If a malnourished cat shows up on your doorstep, your first impulse may be to treat him to an all-you-can-eat feline buffet. Resist that impulse -- it could harm the cat. Try feeding him small amounts of a quality cat food, and take him to the vet as soon as possible for a checkup. She will assess the cat's body condition and recommend a feeding plan, as well as check the animal for diseases such as feline leukemia or feline immunodeficiency virus.
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Keep a malnourished cat away from other household pets -- especially other felines -- until your vet examines him and approves of his interaction with other animals. Not only might the cat carry diseases or parasites that can spread to other pets, but he likely has a compromised immune system and the presence of other animals may stress him.
Body Condition Scoring
The type of care your malnourished cat requires depends on his body condition score. Truly emaciated felines -- those with no evidence of body fat and all of their bones protruding, or virtual "skin and bones" animals -- need different care than those cats who are just thin.
While the thin cat probably will do well on a standard diet of high-quality cat food, that's not the case with an emaciated animal. A starving cat can die from metabolic disorders, known as refeeding syndrome, if given too much food too fast. Food must be gradually reintroduced to the starved cat. While the cat was without food, his body depleted his reserves of carbohydrates, fats and proteins, resulting in electrolyte imbalances and reduced organ function. Feeding him too much at once can cause severe, possibly fatal electrolyte imbalances, along with fluid overload in the depleted heart and kidneys. Your vet may recommend an initial low carbohydrate, high-fat diet, fed in small amounts numerous times a day.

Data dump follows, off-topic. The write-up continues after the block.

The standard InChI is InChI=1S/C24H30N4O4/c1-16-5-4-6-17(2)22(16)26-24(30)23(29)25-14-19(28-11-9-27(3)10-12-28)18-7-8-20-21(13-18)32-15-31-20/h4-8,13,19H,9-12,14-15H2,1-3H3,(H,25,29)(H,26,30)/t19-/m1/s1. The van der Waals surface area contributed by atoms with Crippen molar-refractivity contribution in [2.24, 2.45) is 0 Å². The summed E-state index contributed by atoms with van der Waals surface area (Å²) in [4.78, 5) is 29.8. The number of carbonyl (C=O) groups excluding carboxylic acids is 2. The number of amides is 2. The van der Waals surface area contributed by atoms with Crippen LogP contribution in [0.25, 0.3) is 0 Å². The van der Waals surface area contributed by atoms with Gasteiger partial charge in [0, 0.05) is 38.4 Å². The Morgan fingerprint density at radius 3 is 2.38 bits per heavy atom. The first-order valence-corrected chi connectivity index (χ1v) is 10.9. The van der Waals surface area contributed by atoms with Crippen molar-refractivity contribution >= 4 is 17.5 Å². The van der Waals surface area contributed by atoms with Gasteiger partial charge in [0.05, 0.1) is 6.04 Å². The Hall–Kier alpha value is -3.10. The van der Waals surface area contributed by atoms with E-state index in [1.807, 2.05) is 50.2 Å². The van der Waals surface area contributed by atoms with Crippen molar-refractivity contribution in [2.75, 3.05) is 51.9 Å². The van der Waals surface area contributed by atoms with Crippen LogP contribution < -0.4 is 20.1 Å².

Refeeding syndrome generally develops within the first week after the emaciated cat starts eating regularly. After that, your vet will allow you to decrease the amount of daily feedings and increase the amount of food at each meal. Eventually, the cat may have access to free-choice feeding.
Vitamins and Supplements
Certain vitamins and supplements may help a malnourished cat regain weight and health more quickly. These include probiotics, which help restore "good" bacteria to the intestinal tract. Your vet may give the cat a vitamin B-12 injection, and suggest vitamin B-12 supplements to mix in the animal's food. In addition to recommending vitamins and supplements, your vet will deworm the cat and treat him for any parasites.
Various medical problems can cause severe feline weight loss, and these must be ruled out or treated in a malnourished cat. Older cats, especially, may appear malnourished, even if they receive regular meals. Aged cats often have trouble digesting nutrients in their food. Conditions that cause weight loss include:
- Intestinal disease, such as inflammatory bowel syndrome
- Dental disease
- Kidney failure
- Liver disease
Your vet will perform various tests to diagnosis these diseases, including bloodwork, urinalysis, fecal exams and thyroid tests. She'll likely conduct X-rays and/or ultrasounds to look for tumors or changes in organs. Treatment depends upon diagnosis.
Always check with your veterinarian before changing your pet’s diet, medication, or physical activity routines. This information is not a substitute for a vet’s opinion.